Sport

Behind the scenes with Muhammad Ali

By Kyle Almond, CNN

Updated 8:45 AM ET, Thu June 9, 2016
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Muhammad Ali trains at the 5th Street Gym in Miami in December 1965. The photo was taken by George Kalinsky, an amateur who noticed Ali on the street and then talked his way into the gym. "Ali's trainer, Angelo Dundee, stopped me and said you can't come in unless you pay a dollar," Kalinsky remembers. "I don't know why, but I said to Angelo, 'I'm the photographer of Madison Square Garden.' ... He looked at me and said, 'OK, comedian, come on in.' " Ironically, the Ali photos helped Kalinsky land an actual job at MSG a month later, so it wouldn't be the first time that he and the champ would cross paths. George Kalinsky
People at the 5th Street Gym watch Ali jump rope in December 1965. "At that point, photographers weren't taking pictures of athletes doing what they do behind the scenes," Kalinsky remembers. The photographer, now 80, has been with Madison Square Garden for more than 50 years. George Kalinsky
Legendary jazz musician Dizzy Gillespie laughs with Ali at the boxer's training camp in Deer Lake, Pennsylvania, circa 1972. Kalinsky took many photos of Ali over the years, and the two formed a friendship. George Kalinsky
Ali lathers up with soap for a playful photo shoot in Miami. "I just wanted to show what he was really like," Kalinsky said. George Kalinsky
"Ali was always on, always promoting, always the showman, always loving children," Kalinsky said. George Kalinsky
Ali drives around a busload of reporters in 1976, before his third fight with Ken Norton. "It was a publicity thing that Ali's driving the bus," Kalinsky said. "Well, he drove the bus into a ditch. And I know he purposefully did that because he told me he was going to do it." George Kalinsky
In 1971, Kalinsky managed to get Ali and Joe Frazier together before their historic first fight, which was billed as the "Fight of the Century." The two were cooperative and friendly, Kalinsky said, as he took promotional shots at Frazier's gym in Philadelphia. "They had a tremendous amount of respect for each other." George Kalinsky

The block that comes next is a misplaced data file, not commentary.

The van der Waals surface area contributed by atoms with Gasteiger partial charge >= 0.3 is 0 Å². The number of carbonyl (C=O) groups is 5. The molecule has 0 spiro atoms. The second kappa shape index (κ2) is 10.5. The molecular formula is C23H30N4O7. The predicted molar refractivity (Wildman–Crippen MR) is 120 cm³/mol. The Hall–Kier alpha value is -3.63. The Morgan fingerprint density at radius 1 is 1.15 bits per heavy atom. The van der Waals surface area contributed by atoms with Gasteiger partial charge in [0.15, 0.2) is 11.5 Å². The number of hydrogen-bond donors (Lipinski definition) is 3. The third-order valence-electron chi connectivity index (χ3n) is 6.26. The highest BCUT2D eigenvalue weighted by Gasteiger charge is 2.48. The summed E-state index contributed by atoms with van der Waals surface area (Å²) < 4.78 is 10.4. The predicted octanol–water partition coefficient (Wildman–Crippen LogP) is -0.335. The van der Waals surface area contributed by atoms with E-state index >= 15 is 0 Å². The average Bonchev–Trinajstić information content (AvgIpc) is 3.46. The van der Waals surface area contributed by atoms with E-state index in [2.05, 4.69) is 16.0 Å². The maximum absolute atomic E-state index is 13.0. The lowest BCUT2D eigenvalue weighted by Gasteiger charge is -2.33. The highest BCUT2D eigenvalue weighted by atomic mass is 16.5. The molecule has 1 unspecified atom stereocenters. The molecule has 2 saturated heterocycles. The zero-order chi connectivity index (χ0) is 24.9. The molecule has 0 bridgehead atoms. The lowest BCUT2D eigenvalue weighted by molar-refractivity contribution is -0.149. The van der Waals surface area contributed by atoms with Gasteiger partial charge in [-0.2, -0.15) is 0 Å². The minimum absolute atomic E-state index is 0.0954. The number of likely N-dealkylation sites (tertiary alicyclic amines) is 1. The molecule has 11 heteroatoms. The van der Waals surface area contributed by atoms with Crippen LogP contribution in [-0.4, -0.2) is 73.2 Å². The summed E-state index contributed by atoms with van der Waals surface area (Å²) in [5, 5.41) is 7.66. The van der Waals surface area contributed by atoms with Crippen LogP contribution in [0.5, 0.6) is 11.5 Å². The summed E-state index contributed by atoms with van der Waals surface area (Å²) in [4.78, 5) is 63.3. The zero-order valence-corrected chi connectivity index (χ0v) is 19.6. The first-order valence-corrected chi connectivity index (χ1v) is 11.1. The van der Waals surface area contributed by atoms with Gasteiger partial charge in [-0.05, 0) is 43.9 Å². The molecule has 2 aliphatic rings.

The two boxers fooled around for the camera at Kalinsky's request. "I said: 'Come on guys, you've got to make it look more realistic. Make it look like you're in the ring at the Garden, and I'll do what I have to do,' " Kalinsky recalled. "And they started jabbing a little bit, and Joe hits Ali in the stomach with a huge left and Ali goes down. ... Ali looked up at Joe and said, 'You son of a gun can really hit.' And Joe looks at Ali and he said: 'That's the way it's going to be the night of the fight.' " Frazier, of course, would go on to win the fight and hand Ali his first professional loss. George Kalinsky
While in Philadelphia, Kalinsky asked the boxers to "go a round" with him, pretending the camera was their opponent. He remembered being astonished by Ali's "incredible precision," his punches missing the camera by just a quarter of an inch. "With Joe it was a different story," Kalinsky said. "Joe made me very much afraid of him. After a few seconds I said: 'Joe, that's enough. You're gonna push the camera down my throat.' " George Kalinsky
This iconic shot of the two boxers was taken as Ali left Frazier's gym. "I told (Ali) to keep up the showmanship," Kalinsky said. "It turned out to be one of my most famous pictures." George Kalinsky
Ali poses with a poster for his 1976 fight against Norton. "The bottom line is that (Ali) was a great performer and he was a great athlete and he was a great entertainer," Kalinsky said. "And he was very playful. He always liked to do playful things, things that are a little different, things that would bring smiles to people's faces." George Kalinsky